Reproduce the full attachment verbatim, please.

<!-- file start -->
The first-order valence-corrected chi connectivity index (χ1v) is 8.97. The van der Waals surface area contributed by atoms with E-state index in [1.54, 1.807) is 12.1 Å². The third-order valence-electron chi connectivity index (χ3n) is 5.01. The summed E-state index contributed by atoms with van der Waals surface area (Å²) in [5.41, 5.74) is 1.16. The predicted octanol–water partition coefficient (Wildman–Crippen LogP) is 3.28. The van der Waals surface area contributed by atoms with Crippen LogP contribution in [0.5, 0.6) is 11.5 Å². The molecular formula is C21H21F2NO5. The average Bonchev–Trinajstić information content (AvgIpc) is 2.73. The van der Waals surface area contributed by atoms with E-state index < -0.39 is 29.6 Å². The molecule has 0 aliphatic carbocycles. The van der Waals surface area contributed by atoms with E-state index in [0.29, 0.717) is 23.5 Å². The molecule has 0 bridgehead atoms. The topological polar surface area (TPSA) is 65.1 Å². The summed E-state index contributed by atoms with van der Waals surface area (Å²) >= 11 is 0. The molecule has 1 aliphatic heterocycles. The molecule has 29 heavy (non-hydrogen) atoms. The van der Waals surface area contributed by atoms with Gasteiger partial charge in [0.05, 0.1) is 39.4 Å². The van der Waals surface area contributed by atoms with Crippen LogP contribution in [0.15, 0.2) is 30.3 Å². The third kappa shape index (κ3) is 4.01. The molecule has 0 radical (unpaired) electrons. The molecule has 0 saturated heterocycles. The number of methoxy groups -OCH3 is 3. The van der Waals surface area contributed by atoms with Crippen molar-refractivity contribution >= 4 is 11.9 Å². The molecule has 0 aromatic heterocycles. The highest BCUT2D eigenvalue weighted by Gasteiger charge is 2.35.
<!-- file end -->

The first-order valence-corrected chi connectivity index (χ1v) is 8.97. The van der Waals surface area contributed by atoms with E-state index in [1.54, 1.807) is 12.1 Å². The third-order valence-electron chi connectivity index (χ3n) is 5.01. The summed E-state index contributed by atoms with van der Waals surface area (Å²) in [5.41, 5.74) is 1.16. The predicted octanol–water partition coefficient (Wildman–Crippen LogP) is 3.28. The van der Waals surface area contributed by atoms with Crippen LogP contribution in [0.5, 0.6) is 11.5 Å². The molecular formula is C21H21F2NO5. The average Bonchev–Trinajstić information content (AvgIpc) is 2.73. The van der Waals surface area contributed by atoms with E-state index < -0.39 is 29.6 Å². The molecule has 0 aliphatic carbocycles. The van der Waals surface area contributed by atoms with E-state index in [0.29, 0.717) is 23.5 Å². The molecule has 0 bridgehead atoms. The topological polar surface area (TPSA) is 65.1 Å². The summed E-state index contributed by atoms with van der Waals surface area (Å²) >= 11 is 0. The molecule has 1 aliphatic heterocycles. The molecule has 29 heavy (non-hydrogen) atoms. The van der Waals surface area contributed by atoms with Gasteiger partial charge in [0.05, 0.1) is 39.4 Å². The van der Waals surface area contributed by atoms with Crippen LogP contribution in [0.15, 0.2) is 30.3 Å². The third kappa shape index (κ3) is 4.01. The molecule has 0 radical (unpaired) electrons. The molecule has 0 saturated heterocycles. The number of methoxy groups -OCH3 is 3. The van der Waals surface area contributed by atoms with Crippen molar-refractivity contribution >= 4 is 11.9 Å². The molecule has 0 aromatic heterocycles. The highest BCUT2D eigenvalue weighted by Gasteiger charge is 2.35.